medical experts instead of the opinions of the examining medical experts.
Pl Mot (Doc # 12). Although the opinions of examining medical experts are
normally entitled to greater weight than the opinions of non-examining
medical experts, the ALJ may still rely on the non-examining expert's
opinion. Andrews, 53 F.3d at 1037. Further, the ALJ can reject
the opinions of examining, non-treating physicians, in favor of
non-examining, non-treating physicians, if the ALJ provides specific,
legitimate reasons for so doing and those reasons are supported by
substantial evidence. Id.
Plaintiff first alleges that the ALJ erred in giving greater weight to
the non-examining psychiatrists' opinions than to the opinions of the examining psychiatrist, Dr Howard. The ALJ,
however, provided specific and legitimate reasons for discounting Dr
Howard's opinions. The ALJ states that Dr Howard's opinion "merits little
weight, as it is not compatible with the examination in view of the high
average range of intelligence and normal memory, attention,
concentration, insight, and judgment." AR at 14. The ALJ reasoned that Dr
Howard's opinion that plaintiff "may" have difficulty dealing with normal
work stress and interacting with coworkers and the public is not
supported by the results of Dr Howard's examination. AR at 14. The ALJ
made specific references to Dr Howard's report and provided reasons for
affording the report little weight.
The ALJ's decision to afford little weight to Dr Howard's opinion is
supported by substantial evidence. The findings from plaintiff's
intelligence test and the clinical examination provide little support for
Dr Howard's opinion that plaintiff "may" have difficulties handling
stress or interacting with others. Plaintiff exhibited normal memory and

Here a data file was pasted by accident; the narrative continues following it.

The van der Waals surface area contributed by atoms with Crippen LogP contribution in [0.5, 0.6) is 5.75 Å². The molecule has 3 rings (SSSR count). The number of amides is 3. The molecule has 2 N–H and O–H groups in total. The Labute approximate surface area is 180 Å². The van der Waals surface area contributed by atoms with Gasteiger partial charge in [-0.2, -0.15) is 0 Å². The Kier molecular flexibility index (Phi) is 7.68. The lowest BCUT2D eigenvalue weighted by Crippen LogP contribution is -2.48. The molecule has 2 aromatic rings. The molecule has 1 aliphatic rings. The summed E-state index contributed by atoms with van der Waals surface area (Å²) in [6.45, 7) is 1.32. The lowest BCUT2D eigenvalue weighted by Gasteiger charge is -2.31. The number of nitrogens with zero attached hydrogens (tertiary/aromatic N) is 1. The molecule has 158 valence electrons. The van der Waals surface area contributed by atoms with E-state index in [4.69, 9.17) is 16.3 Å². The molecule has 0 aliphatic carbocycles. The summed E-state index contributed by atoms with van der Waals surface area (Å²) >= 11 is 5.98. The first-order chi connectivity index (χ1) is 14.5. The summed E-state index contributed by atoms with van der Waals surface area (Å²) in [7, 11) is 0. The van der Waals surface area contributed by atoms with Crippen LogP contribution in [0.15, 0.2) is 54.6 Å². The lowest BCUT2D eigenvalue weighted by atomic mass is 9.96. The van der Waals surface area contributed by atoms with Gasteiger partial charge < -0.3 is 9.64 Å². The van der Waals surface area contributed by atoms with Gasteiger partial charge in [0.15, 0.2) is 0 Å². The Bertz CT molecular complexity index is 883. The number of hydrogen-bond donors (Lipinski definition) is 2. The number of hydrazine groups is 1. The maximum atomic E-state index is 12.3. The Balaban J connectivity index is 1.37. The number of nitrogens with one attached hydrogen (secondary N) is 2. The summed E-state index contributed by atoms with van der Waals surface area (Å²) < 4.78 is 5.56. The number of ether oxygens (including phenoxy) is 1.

concentration, was fully alert and oriented and was cooperative during
the evaluation. AR at 186. Dr Howard further stated that there is no
psychological basis for plaintiff to have difficulties dealing with
supervision, maintaining regular attendance or performing simple tasks.
AR at 187-188. The ALJ reasonably determined that the results of the
examination did not support Dr Howard's findings.
Further, the ALJ pointed out that plaintiff denied receiving mental
health or psychiatric treatment prior to the February 11, 2000,
examination. AR at 14. Plaintiff provided no other evidence that he had
severe mental impairments during the relevant time period. The lack of evidence of severe mental
impairments prior to the February 11, 2000, examination, combined with Dr
Howard's inconsistent findings, supports the ALJ's conclusion that
plaintiff did not have a severe mental impairment.
Moreover, even if the ALJ accepted Dr Howard's opinion regarding
plaintiff's limitations, the limitations do not satisfy the Act's
definition of a severe impairment. 20 C.F.R. § 404.1521(a). "An
impairment * * * is not severe if it does not significantly limit your
physical or mental ability to do basic work activities." Id. Dr Howard's
opinion regarding plaintiff's limitations does not lead to the conclusion
that plaintiff's mental impairment is severe.
In sum, the ALJ properly explained his reasons for affording Dr
Howard's opinion little weight, and the ALJ's findings were based on
substantial evidence in the record. Based on the lack of objective
findings to support Dr Howard's opinions, the ALJ was justified in
relying on the opinions and findings of fact by the state agency
psychiatric consultants, who separately reviewed the evidence and
concluded that plaintiff's mental impairments were not severe. See
Andrews, 53 F.3d at 1037.
Plaintiff also alleges that the ALJ improperly afforded greater weight
to the opinions of the non-examining physicians instead of to the opinion
of the examining physician, Dr Stone. The ALJ gave Dr Stone's opinion
"minor weight in light of its inconsistency with the examination given
straight leg raising, the absence of obvious weakness in shoulders,
thighs, or upper arms, and the normal range of motion, reflexes, sensation, strength, and
gait." AR at 14. The ALJ made specific references to Dr Stone's report,
and the ALJ's references accurately reflect the physical examination
findings made by Dr Stone.
The ALJ's decision to give little weight to Dr Stone's opinion is
supported by substantial evidence. Dr Stone stated that plaintiff had the
following limitations: (1) lift or carry twenty pounds occasionally and
ten pounds frequently; (2) stand or walk for two to four hours; and (3)
sit continuously for six hours. AR at 159. Dr Stone's opinion regarding